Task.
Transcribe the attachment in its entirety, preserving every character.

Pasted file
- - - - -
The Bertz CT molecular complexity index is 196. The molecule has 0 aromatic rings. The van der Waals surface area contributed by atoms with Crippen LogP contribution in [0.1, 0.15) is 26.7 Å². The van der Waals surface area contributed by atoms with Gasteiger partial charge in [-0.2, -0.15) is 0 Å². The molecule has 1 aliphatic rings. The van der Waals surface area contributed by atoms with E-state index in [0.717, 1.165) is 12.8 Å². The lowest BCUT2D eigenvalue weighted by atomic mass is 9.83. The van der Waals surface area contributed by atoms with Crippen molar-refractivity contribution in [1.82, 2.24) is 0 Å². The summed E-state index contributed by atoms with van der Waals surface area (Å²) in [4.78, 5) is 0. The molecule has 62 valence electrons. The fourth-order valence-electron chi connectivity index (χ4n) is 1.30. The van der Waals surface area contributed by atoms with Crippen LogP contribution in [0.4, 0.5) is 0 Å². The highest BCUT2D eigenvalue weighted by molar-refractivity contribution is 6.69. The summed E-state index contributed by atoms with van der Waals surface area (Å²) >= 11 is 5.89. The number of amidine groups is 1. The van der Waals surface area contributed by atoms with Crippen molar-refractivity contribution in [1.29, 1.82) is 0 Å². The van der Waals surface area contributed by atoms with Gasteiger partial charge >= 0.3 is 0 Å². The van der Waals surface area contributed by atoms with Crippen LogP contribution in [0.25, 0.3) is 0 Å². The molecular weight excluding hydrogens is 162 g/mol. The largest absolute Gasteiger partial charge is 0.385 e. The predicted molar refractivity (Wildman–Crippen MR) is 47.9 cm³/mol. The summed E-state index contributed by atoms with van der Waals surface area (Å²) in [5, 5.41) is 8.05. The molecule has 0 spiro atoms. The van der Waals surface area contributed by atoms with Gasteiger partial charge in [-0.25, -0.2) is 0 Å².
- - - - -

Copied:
The Bertz CT molecular complexity index is 196. The molecule has 0 aromatic rings. The van der Waals surface area contributed by atoms with Crippen LogP contribution in [0.1, 0.15) is 26.7 Å². The van der Waals surface area contributed by atoms with Gasteiger partial charge in [-0.2, -0.15) is 0 Å². The molecule has 1 aliphatic rings. The van der Waals surface area contributed by atoms with E-state index in [0.717, 1.165) is 12.8 Å². The lowest BCUT2D eigenvalue weighted by atomic mass is 9.83. The van der Waals surface area contributed by atoms with Crippen molar-refractivity contribution in [1.82, 2.24) is 0 Å². The summed E-state index contributed by atoms with van der Waals surface area (Å²) in [4.78, 5) is 0. The molecule has 62 valence electrons. The fourth-order valence-electron chi connectivity index (χ4n) is 1.30. The van der Waals surface area contributed by atoms with Crippen LogP contribution in [0.4, 0.5) is 0 Å². The highest BCUT2D eigenvalue weighted by molar-refractivity contribution is 6.69. The summed E-state index contributed by atoms with van der Waals surface area (Å²) >= 11 is 5.89. The number of amidine groups is 1. The van der Waals surface area contributed by atoms with Crippen molar-refractivity contribution in [1.29, 1.82) is 0 Å². The van der Waals surface area contributed by atoms with Gasteiger partial charge >= 0.3 is 0 Å². The van der Waals surface area contributed by atoms with Crippen LogP contribution in [0.25, 0.3) is 0 Å². The molecular weight excluding hydrogens is 162 g/mol. The largest absolute Gasteiger partial charge is 0.385 e. The predicted molar refractivity (Wildman–Crippen MR) is 47.9 cm³/mol. The summed E-state index contributed by atoms with van der Waals surface area (Å²) in [5, 5.41) is 8.05. The molecule has 0 spiro atoms. The van der Waals surface area contributed by atoms with Gasteiger partial charge in [-0.25, -0.2) is 0 Å².